So, in summary, for A level maths it is essential that students buy a new calculator, purely for binomial probabilities, and the ClassWiz is a sensible choice for most students.

Where to buy
On A level induction day next month, I'll tell my students that they will have to buy a new calculator in September (once they've confirmed they are definitely taking maths). I would like them to buy their calculators through high street retailers.

Presumably the first month or so of maths A level will focus on non-calculator topics that were previously in C1, so October half-term might be a reasonable deadline for students to buy their new calculator.

Casio tells me that the ClassWiz will hit retailers in 'maybe September', but probably at a higher price than they are currently on sale for. A bit more certainty on dates would be helpful - this is all a bit too last minute for me. I'm frustrated by Casio's approach here. I very much hope that Casio has enough stock to cater for huge levels of demand in September.

Casio warns to avoid buying the ClassWiz from Amazon at the moment because 'they sell non UK imports'. The ClassWiz currently being sold on Amazon for £32.50 comes with foreign language instruction manuals.

Many schools are buying calculators in bulk for their teachers to use, or to sell to their students. Sources of calculators include:

There may be discounts for bulk orders. VAT can be reclaimed if the calculators are for school use, but not if sold to students.

I'm reluctant to buy in bulk and sell to students because we've had nightmares with this in the past (does anyone want to buy three unopened boxes of brand new C2 textbooks from us? Didn't think so). I'd rather students took responsibility for their own calculator purchase.

Dr Frost is an absolute superstar and has created a brilliant free tool for training staff and students in how to use the ClassWiz. It's a PowerPoint guide explaining every key and mode.
Casio offers an emulator, but the licence is £9.95 + VAT per year per computer.

If you want your team to be trained on how to use all the functionality on the ClassWiz, perhaps speak to your local Maths Hub. This certainly seems like something the Maths Hubs could usefully offer in July and September if they have the expertise. The FMSP is offering numerous free calculator events but these sessions focus on graphical calculators, not the ClassWiz.

Calculator suppliers are not the only companies cashing in on the change to A levels and GCSEs. Textbook publishers are benefiting too. With such limited funds in education - redundancies, growing class sizes and leaking roofs - this is a frustrating use of public money. Curriculum change is an expensive business.

People have said to me that 'kids these days' don't think twice about buying the latest iPhone so £30 for a calculator isn't a big deal. Perhaps it's not a big deal on an individual basis, but I'm looking at the bigger picture - over £2 million. That's a big deal.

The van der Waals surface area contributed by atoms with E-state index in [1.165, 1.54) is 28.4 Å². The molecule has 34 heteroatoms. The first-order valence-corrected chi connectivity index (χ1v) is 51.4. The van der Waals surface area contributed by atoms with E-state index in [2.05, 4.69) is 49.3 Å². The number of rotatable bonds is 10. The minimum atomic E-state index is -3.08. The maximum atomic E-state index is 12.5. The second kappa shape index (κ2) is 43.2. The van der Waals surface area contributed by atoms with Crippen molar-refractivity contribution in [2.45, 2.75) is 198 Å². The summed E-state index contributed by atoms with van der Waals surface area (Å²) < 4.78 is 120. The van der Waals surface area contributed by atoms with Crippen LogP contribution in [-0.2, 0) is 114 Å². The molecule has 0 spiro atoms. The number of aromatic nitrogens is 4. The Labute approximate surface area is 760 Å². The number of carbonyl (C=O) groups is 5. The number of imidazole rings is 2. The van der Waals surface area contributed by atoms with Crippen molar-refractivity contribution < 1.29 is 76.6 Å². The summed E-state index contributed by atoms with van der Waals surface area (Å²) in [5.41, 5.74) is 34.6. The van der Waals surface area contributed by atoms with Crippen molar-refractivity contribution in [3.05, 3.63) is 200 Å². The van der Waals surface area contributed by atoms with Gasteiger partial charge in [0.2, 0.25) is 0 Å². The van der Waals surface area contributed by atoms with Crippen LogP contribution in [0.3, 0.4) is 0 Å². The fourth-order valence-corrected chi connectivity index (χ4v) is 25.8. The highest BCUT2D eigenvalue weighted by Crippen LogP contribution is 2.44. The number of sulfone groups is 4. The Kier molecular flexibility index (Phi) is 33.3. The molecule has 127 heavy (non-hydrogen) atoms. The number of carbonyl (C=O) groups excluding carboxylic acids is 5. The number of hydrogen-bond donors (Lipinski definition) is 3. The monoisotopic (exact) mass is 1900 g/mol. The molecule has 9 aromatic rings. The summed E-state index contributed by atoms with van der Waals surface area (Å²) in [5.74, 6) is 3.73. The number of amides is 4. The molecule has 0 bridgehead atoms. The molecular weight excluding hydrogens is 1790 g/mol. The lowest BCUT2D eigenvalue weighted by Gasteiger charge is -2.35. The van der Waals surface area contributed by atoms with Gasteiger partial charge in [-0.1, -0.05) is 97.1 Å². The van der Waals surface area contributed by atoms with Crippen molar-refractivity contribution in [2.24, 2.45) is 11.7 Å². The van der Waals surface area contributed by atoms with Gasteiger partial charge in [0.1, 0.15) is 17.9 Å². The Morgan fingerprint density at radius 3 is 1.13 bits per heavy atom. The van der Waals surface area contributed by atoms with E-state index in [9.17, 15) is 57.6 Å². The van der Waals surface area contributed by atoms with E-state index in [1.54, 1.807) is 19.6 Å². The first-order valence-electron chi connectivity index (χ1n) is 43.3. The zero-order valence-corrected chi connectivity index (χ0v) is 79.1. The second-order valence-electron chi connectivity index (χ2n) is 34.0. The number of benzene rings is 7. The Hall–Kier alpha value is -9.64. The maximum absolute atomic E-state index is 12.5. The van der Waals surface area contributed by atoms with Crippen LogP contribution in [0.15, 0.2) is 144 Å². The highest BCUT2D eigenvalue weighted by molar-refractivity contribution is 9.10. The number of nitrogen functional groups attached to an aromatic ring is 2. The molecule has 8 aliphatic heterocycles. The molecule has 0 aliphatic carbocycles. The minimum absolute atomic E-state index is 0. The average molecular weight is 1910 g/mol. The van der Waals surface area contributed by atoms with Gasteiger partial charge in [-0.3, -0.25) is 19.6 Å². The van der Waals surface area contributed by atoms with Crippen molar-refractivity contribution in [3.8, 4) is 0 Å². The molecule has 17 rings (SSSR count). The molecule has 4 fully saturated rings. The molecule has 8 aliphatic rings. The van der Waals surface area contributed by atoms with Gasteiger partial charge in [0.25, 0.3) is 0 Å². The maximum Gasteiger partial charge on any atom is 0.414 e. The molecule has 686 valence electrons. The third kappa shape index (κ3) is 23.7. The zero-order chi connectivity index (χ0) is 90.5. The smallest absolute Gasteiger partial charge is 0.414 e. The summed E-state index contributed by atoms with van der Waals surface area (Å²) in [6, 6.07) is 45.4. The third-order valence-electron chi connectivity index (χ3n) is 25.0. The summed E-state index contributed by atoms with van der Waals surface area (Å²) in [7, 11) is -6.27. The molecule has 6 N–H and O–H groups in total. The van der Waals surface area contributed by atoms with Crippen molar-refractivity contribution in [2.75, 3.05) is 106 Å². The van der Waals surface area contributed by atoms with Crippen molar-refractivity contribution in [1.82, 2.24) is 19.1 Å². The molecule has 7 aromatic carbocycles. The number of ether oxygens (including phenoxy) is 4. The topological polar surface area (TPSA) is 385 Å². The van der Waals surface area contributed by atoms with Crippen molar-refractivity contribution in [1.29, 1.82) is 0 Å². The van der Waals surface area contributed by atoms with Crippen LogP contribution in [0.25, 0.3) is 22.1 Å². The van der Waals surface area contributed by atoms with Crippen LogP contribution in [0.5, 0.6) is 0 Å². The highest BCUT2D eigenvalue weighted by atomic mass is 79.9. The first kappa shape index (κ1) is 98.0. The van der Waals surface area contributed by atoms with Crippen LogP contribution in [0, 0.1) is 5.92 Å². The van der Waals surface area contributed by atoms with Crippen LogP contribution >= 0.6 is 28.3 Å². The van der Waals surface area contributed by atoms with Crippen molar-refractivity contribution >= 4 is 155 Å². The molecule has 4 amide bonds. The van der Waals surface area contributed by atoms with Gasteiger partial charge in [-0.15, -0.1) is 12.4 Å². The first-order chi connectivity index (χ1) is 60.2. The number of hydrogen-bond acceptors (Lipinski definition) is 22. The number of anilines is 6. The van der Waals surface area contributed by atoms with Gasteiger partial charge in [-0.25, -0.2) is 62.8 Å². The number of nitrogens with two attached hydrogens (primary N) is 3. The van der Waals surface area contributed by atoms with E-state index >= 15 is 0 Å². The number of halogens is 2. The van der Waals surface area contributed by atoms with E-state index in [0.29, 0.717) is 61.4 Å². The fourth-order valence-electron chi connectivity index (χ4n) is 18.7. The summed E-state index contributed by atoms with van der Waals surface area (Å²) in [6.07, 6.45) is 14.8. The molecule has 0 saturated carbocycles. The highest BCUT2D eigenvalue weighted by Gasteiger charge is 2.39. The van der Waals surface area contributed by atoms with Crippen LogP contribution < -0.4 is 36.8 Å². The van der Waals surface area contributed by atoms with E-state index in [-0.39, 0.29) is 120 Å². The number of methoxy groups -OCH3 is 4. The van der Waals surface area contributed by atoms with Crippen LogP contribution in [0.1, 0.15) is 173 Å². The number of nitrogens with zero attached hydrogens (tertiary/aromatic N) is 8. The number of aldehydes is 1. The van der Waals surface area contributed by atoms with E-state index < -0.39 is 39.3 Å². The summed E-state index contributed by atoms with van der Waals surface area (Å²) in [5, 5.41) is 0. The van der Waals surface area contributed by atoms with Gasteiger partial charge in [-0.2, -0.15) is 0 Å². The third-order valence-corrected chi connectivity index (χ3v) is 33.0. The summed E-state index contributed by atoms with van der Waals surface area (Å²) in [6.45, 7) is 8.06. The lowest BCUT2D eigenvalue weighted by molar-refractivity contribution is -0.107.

13 May 2017

5 Maths Gems #72

Welcome to my 72nd gems post. This is where I share some of the latest news, ideas and resources for maths teachers.

1. Solve Me Puzzles
Back in Gems 17 I shared the excellent Mobiles problems on solveme.edc.org. People got quite excited about these at the time. Thanks to a recent tweet from Daniel Finkel (@MathforLove), I discovered that this website has expanded. The new section, Who Am I?, consists of hundreds of delightful little number puzzles which start off easy and get much harder. These are adorable.
The Mystery Grids are also excellent. Do explore - it's a great website.

2. Underground Maths
There has been a lot of buzz about Underground Maths lately. When I attended Maths in the Sticks last week I got the chance to have a go at some great problems, including the lovely Integral Chasing and Discriminating activities.

Underground Maths have now produced an incredibly helpful spreadsheet linking all their resources to the new A level content specification. This is perfect timing as many schools will be starting work on their new A level schemes of work in a few weeks.
They've also produced a nice set of classroom posters.

3. MathsPad
I've been using lots of MathsPad resources lately. Yesterday I used their prime factorisation activity in a revision lesson with Year 11.
Extract from 'Using Prime Factorisation'

If you don't already subscribe to MathsPad, I recommend getting it set up for September. They add lots of new resources every month. Some of their resources are available for free - including some recent additions: a workbook on mental calculation strategies, a linear graph interactive tool, a quadratic inequalities interactive tool and a tangent drawing tool. The tangent drawing tool is fun because you get to see how close you were to the correct gradient.

4. The Essence of Calculus
Grant Sanderson (@3Blue1Brown) has added ten new videos on calculus. They explain the underlying concepts beautifully. Even for experienced calculus teachers, these offer incredible subject knowledge development. It's worth making time to watch these.

5. Exam Preparation